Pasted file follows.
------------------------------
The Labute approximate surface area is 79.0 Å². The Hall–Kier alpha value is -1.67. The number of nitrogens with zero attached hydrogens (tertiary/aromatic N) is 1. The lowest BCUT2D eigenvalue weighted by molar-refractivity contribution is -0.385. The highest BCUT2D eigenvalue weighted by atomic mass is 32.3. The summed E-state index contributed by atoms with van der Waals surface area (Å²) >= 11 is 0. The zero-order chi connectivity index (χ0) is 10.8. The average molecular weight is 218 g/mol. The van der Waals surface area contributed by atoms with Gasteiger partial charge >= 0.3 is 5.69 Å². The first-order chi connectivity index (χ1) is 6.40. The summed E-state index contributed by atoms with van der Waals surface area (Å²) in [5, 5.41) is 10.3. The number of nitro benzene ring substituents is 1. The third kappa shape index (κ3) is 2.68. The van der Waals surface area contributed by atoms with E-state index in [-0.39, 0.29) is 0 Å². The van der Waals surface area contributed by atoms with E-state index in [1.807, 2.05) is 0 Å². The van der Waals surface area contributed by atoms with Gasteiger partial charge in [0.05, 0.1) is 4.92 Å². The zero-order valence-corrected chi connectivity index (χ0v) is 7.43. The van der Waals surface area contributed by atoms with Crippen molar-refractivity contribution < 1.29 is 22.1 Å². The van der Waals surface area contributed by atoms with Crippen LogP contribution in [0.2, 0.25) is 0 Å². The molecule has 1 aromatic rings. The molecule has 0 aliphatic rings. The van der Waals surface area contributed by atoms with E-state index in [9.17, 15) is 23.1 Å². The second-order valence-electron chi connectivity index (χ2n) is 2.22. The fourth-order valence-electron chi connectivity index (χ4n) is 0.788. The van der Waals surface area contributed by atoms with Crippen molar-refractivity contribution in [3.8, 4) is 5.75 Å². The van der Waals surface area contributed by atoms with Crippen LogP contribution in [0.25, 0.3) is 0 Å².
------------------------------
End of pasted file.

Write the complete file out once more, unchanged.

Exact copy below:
The Labute approximate surface area is 79.0 Å². The Hall–Kier alpha value is -1.67. The number of nitrogens with zero attached hydrogens (tertiary/aromatic N) is 1. The lowest BCUT2D eigenvalue weighted by molar-refractivity contribution is -0.385. The highest BCUT2D eigenvalue weighted by atomic mass is 32.3. The summed E-state index contributed by atoms with van der Waals surface area (Å²) >= 11 is 0. The zero-order chi connectivity index (χ0) is 10.8. The average molecular weight is 218 g/mol. The van der Waals surface area contributed by atoms with Gasteiger partial charge >= 0.3 is 5.69 Å². The first-order chi connectivity index (χ1) is 6.40. The summed E-state index contributed by atoms with van der Waals surface area (Å²) in [5, 5.41) is 10.3. The number of nitro benzene ring substituents is 1. The third kappa shape index (κ3) is 2.68. The van der Waals surface area contributed by atoms with E-state index in [-0.39, 0.29) is 0 Å². The van der Waals surface area contributed by atoms with E-state index in [1.807, 2.05) is 0 Å². The van der Waals surface area contributed by atoms with Gasteiger partial charge in [0.05, 0.1) is 4.92 Å². The zero-order valence-corrected chi connectivity index (χ0v) is 7.43. The van der Waals surface area contributed by atoms with Crippen molar-refractivity contribution < 1.29 is 22.1 Å². The van der Waals surface area contributed by atoms with Crippen LogP contribution in [0.2, 0.25) is 0 Å². The molecule has 1 aromatic rings. The molecule has 0 aliphatic rings. The van der Waals surface area contributed by atoms with E-state index in [9.17, 15) is 23.1 Å². The second-order valence-electron chi connectivity index (χ2n) is 2.22. The fourth-order valence-electron chi connectivity index (χ4n) is 0.788. The van der Waals surface area contributed by atoms with Crippen molar-refractivity contribution in [3.8, 4) is 5.75 Å². The van der Waals surface area contributed by atoms with Crippen LogP contribution in [0.25, 0.3) is 0 Å².